Review: String Orchestra Plays John Luther Adams at St. Paul’s


By Daniel Hathaway

The music of John Luther Adams, perhaps one of the most widely-appreciated of contemporary composers, has been performed with some frequency in Northeast Ohio. His Drums of Winter, Wail, Inuksuit, and Veils and Vesper have recently been heard in venues ranging from concert halls to Lake View Cemetery. On January 29, David B. Ellis conducted his new Earth and Air: String Orchestra in Adams’s In the White Silence in Tucker Hall at St. Paul’s Episcopal Church in Cleveland Heights.

Adams, who won a Pulitzer for his Become Ocean, spent 36 years of his life contemplating the natural world in Alaska, the first decade while living in a primitive cabin (read a 2008 New Yorker profile by Alex Ross here). In the White Silence — in common with the work of poet John Haines, who had similar experiences in the vast, soundless Alaskan wilderness and whose poetry is referenced in the score — explores the unexpectedly wide range of colors huddled together at the whitest end of the spectrum, as well as the variety of sounds you can hear in silence when you train your ears to appreciate it.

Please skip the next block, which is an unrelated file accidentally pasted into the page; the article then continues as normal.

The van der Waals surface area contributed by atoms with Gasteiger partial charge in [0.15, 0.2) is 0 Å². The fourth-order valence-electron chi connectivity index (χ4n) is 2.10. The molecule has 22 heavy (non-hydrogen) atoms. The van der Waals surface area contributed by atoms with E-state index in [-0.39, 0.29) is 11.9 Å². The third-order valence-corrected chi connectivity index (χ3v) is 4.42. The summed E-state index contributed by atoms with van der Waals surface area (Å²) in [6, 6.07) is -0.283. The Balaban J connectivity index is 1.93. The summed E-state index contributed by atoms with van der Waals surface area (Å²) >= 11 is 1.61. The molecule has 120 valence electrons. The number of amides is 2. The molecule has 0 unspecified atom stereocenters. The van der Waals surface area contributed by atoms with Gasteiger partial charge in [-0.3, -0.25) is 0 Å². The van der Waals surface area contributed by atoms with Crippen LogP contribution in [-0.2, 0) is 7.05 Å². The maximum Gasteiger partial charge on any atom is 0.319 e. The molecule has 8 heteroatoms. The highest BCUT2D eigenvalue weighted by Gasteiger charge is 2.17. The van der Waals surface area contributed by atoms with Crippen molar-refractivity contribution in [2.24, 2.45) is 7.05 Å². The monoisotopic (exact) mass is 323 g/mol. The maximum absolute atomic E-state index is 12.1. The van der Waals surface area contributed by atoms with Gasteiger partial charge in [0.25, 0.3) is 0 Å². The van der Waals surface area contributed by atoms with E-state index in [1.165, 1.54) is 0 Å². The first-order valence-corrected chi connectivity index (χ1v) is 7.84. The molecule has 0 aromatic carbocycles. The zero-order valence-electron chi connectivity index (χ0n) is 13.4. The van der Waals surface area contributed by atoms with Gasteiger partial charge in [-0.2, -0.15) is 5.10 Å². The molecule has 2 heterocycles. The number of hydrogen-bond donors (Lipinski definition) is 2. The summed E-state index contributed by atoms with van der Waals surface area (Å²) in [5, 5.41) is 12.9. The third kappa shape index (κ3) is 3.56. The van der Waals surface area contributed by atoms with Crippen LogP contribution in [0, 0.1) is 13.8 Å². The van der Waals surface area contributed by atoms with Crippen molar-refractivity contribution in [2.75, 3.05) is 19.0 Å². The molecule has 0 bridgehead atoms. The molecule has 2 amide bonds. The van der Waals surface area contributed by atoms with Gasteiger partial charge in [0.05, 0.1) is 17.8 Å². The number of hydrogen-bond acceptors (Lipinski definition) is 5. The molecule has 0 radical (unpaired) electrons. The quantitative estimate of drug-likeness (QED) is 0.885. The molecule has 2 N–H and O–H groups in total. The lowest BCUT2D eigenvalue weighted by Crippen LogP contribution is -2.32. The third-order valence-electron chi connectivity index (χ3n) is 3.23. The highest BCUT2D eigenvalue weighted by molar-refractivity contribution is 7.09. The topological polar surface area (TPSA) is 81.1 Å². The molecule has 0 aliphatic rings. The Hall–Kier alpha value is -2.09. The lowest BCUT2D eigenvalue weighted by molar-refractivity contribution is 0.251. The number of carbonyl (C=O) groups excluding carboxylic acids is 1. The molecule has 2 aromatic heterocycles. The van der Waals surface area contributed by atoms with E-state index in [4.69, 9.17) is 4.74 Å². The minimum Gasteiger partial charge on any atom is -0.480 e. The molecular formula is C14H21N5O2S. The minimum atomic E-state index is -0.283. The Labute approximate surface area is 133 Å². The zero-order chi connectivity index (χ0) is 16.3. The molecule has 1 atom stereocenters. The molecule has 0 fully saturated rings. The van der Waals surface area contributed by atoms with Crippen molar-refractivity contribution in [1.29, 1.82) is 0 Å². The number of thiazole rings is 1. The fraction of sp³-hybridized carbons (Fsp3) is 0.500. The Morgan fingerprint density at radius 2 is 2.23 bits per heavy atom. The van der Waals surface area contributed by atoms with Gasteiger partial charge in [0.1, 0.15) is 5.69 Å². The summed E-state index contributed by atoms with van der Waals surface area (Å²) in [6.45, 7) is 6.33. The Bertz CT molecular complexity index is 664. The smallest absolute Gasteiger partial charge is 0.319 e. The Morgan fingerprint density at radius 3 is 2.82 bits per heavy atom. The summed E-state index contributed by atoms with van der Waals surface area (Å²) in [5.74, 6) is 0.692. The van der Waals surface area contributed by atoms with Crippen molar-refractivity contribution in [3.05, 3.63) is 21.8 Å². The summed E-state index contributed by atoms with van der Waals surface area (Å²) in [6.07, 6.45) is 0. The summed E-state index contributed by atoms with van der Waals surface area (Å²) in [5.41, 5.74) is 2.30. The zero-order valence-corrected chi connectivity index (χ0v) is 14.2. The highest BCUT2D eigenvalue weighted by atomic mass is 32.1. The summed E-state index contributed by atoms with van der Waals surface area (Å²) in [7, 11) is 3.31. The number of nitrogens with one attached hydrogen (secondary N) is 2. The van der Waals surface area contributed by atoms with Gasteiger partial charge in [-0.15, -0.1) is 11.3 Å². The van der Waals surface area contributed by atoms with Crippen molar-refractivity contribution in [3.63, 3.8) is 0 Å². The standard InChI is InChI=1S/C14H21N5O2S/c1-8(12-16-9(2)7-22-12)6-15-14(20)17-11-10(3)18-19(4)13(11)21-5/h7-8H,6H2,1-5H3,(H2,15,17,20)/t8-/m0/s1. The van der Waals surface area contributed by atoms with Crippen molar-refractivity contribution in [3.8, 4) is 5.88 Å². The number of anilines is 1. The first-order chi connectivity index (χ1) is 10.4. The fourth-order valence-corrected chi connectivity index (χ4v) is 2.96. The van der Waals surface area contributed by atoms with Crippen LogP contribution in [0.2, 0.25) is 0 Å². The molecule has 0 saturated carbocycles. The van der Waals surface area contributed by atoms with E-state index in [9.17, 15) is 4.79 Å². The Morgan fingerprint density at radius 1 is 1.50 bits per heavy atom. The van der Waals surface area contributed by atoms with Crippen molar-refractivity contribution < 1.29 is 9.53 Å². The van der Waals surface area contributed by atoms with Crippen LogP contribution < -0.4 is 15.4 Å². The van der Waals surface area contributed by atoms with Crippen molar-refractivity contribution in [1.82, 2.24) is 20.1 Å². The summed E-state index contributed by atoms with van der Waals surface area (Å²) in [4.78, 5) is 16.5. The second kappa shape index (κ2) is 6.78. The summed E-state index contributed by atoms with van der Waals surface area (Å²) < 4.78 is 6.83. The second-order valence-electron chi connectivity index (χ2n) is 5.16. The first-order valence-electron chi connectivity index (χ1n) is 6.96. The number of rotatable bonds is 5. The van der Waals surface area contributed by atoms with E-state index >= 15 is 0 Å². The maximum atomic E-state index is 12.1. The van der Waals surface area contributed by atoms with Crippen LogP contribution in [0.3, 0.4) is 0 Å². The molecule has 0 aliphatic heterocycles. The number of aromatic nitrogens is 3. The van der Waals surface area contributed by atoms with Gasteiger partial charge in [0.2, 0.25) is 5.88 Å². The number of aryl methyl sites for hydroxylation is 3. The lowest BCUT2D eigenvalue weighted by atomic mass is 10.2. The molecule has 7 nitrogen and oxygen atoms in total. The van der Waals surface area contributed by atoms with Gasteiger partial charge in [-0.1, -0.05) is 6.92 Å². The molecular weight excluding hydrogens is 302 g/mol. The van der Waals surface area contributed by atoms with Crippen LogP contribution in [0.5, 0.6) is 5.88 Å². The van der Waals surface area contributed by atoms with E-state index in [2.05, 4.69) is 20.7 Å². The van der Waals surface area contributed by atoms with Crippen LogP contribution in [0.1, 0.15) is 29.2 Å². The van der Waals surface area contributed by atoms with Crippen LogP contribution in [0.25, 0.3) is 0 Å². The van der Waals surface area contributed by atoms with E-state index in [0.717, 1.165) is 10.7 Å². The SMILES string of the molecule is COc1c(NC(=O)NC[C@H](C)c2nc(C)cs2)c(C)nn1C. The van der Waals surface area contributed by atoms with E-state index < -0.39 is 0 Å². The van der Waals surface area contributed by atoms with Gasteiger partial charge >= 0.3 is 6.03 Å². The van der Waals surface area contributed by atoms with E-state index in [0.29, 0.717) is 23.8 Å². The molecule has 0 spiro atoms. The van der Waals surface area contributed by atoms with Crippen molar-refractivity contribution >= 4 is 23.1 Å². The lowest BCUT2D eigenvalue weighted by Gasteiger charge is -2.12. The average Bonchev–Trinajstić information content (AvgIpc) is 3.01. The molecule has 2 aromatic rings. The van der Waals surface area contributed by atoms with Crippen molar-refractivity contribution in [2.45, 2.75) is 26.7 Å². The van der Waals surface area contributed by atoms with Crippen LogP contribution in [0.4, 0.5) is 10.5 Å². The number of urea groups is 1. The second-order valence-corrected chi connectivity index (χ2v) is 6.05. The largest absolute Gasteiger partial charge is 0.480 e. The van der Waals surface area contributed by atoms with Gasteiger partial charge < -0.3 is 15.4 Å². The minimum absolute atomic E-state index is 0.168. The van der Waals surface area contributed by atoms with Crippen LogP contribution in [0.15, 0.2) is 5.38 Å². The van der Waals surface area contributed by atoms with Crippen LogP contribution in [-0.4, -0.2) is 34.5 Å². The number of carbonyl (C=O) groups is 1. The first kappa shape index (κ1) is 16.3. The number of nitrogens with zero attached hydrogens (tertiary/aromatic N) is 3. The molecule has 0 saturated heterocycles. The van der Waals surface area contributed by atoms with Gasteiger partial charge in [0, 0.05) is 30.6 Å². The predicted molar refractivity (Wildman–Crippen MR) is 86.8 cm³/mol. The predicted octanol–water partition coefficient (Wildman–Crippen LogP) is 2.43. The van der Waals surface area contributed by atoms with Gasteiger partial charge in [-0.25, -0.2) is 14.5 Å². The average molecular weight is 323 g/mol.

Written in 1998 and scored for string orchestra, solo string quartet, celesta, two vibraphones, and harp, the work lasts about 80 minutes, although it feels like it could go on all week. Morton Feldman’s influence is strong here. 

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